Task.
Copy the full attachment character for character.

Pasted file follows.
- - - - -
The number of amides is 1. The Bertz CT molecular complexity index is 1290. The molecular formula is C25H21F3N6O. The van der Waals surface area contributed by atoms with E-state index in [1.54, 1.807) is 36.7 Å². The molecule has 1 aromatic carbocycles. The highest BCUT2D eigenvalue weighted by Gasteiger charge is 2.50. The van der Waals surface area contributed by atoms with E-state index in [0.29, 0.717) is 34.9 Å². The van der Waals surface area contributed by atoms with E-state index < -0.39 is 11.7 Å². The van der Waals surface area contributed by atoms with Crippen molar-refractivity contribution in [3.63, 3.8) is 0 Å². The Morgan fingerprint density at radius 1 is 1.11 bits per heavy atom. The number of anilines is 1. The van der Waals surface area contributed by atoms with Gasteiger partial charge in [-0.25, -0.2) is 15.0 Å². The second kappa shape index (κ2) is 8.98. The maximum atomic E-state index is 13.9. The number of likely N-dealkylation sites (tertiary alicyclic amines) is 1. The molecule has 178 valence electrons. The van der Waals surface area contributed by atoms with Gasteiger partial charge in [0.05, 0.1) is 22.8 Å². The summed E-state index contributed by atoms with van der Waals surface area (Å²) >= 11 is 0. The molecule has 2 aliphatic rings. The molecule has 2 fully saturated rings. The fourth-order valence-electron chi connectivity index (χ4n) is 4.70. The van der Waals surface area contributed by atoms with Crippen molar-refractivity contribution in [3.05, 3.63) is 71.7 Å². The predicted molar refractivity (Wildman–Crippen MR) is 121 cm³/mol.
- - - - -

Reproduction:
The number of amides is 1. The Bertz CT molecular complexity index is 1290. The molecular formula is C25H21F3N6O. The van der Waals surface area contributed by atoms with E-state index in [1.54, 1.807) is 36.7 Å². The molecule has 1 aromatic carbocycles. The highest BCUT2D eigenvalue weighted by Gasteiger charge is 2.50. The van der Waals surface area contributed by atoms with E-state index in [0.29, 0.717) is 34.9 Å². The van der Waals surface area contributed by atoms with E-state index < -0.39 is 11.7 Å². The van der Waals surface area contributed by atoms with Crippen molar-refractivity contribution in [3.63, 3.8) is 0 Å². The Morgan fingerprint density at radius 1 is 1.11 bits per heavy atom. The number of anilines is 1. The van der Waals surface area contributed by atoms with Gasteiger partial charge in [-0.25, -0.2) is 15.0 Å². The second kappa shape index (κ2) is 8.98. The maximum atomic E-state index is 13.9. The number of likely N-dealkylation sites (tertiary alicyclic amines) is 1. The molecule has 178 valence electrons. The van der Waals surface area contributed by atoms with Gasteiger partial charge in [0.05, 0.1) is 22.8 Å². The summed E-state index contributed by atoms with van der Waals surface area (Å²) >= 11 is 0. The molecule has 2 aliphatic rings. The molecule has 2 fully saturated rings. The fourth-order valence-electron chi connectivity index (χ4n) is 4.70. The van der Waals surface area contributed by atoms with Crippen molar-refractivity contribution in [3.05, 3.63) is 71.7 Å². The predicted molar refractivity (Wildman–Crippen MR) is 121 cm³/mol.